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In This List

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Energy weakest among S&P 500 sectors in July

The S&P 500 Energy index saw a total negative return of 1.8% in July, making it the lowest-performing index compared to the broad S&P 500 index, which recorded a total return of 1.4% during the month, according to data compiled by S&P Global Market Intelligence. The S&P 500 Utilities index dropped 0.3% in July.

Appalachian shale gas driller Cabot Oil & Gas Corp. took a beating in July, recording a negative return of 16.6%. Cabot CEO Dan Dinges said on the second-quarter earnings call that the company is in "difficult times," but is ready to dial back its spending and production to no-growth levels in 2020. "We'll take the hits on the short term, but we're going to do what's right on the long term," Dinges told analysts on the call.

Other energy companies recording double-digit losses included Apache Corp. at 14.8%, Cimarex Energy Co. at 14.6% and Williams Cos. Inc. at 12.1%.

Phillips 66, on the other hand, posted the strongest performance of the U.S. energy group, with a return of 9.6%. In July, the Texas-based energy giant announced to eliminate its incentive distribution rights and general partner economic interests in Phillips 66 Partners LP. On the company's earnings call, Chairman and CEO Greg Garland described the company's agreement as "the next step in the evolution of the [master limited partnership]." Upon deal completion in August, Phillips 66 will hold approximately 75% of Phillips 66 Partners' outstanding common units.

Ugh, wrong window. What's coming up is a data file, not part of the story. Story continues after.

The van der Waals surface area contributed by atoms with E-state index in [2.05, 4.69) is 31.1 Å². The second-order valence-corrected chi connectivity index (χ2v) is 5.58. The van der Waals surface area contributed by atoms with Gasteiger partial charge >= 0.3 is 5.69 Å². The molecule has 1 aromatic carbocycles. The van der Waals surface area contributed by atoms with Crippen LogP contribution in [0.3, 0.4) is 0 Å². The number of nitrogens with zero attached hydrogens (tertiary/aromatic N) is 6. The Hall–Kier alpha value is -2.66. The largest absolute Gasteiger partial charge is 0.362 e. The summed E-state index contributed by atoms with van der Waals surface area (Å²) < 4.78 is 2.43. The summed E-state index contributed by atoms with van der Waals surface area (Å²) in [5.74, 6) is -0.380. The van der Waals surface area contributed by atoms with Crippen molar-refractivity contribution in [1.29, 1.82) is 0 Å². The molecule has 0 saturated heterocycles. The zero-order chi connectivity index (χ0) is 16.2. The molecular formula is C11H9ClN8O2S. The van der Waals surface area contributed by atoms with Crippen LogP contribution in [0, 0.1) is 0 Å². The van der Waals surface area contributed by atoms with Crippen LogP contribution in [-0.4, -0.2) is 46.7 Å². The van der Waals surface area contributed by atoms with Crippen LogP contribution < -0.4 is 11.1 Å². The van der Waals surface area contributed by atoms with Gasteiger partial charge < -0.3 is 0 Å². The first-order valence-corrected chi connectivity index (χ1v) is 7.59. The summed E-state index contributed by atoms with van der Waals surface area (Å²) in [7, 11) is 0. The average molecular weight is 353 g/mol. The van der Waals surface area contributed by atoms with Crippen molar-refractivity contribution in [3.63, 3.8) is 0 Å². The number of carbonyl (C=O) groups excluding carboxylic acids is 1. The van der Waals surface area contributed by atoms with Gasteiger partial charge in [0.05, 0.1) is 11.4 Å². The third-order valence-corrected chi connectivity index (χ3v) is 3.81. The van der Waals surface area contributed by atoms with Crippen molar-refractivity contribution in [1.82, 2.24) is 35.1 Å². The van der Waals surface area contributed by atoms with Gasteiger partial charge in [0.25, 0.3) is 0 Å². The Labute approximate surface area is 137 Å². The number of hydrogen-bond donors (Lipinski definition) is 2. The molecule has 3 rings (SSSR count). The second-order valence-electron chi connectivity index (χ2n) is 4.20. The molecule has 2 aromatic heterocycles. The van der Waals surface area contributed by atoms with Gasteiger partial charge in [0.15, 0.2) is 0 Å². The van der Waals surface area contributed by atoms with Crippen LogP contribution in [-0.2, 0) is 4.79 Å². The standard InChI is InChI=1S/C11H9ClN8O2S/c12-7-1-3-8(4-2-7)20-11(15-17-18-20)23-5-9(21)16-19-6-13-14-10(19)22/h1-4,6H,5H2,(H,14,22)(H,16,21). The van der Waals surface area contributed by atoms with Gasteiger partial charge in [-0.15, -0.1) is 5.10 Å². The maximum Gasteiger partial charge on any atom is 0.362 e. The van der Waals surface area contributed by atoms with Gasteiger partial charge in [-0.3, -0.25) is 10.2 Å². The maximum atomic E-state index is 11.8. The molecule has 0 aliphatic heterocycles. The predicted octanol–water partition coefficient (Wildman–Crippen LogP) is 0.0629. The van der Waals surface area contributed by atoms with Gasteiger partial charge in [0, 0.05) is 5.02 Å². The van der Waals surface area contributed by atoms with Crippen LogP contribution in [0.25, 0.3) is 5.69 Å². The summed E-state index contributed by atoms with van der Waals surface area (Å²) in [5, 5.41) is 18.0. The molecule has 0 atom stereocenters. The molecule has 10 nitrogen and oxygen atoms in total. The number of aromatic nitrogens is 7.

Phillips 66 was followed by HollyFrontier Corp. with a return of 7.5% and National Oilwell Varco Inc. with a gain of 7.2%.

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Edison International carried positive momentum from June and posted a return of 11.6%, followed by NiSource Inc. with a 3.8% return and Atmos Energy Corp. with a 3.3% return. During the month, Edison International completed a 28 million public offering of common shares at $68.50 apiece to support contributions to the California wildfire insurance fund.

FirstEnergy Corp. and Entergy Corp. also made it to the list of top five utility companies recording positive returns of 2.7% and 2.6%, respectively.

Exelon Corp., on the other hand, saw its total return decline by 6% in the month, as the company continues to call for market reforms to keep power plants operating. During an Aug. 1 call to discuss the company's second-quarter 2019 earnings, Exelon President and CEO Chris Crane said the decline in power prices represents a "considerable challenge" for the company.

The list of five bottom performers of the S&P 500 Utilities index also included PPL Corp., Dominion Energy Inc., Consolidated Edison Inc. and Public Service Enterprise Group Inc.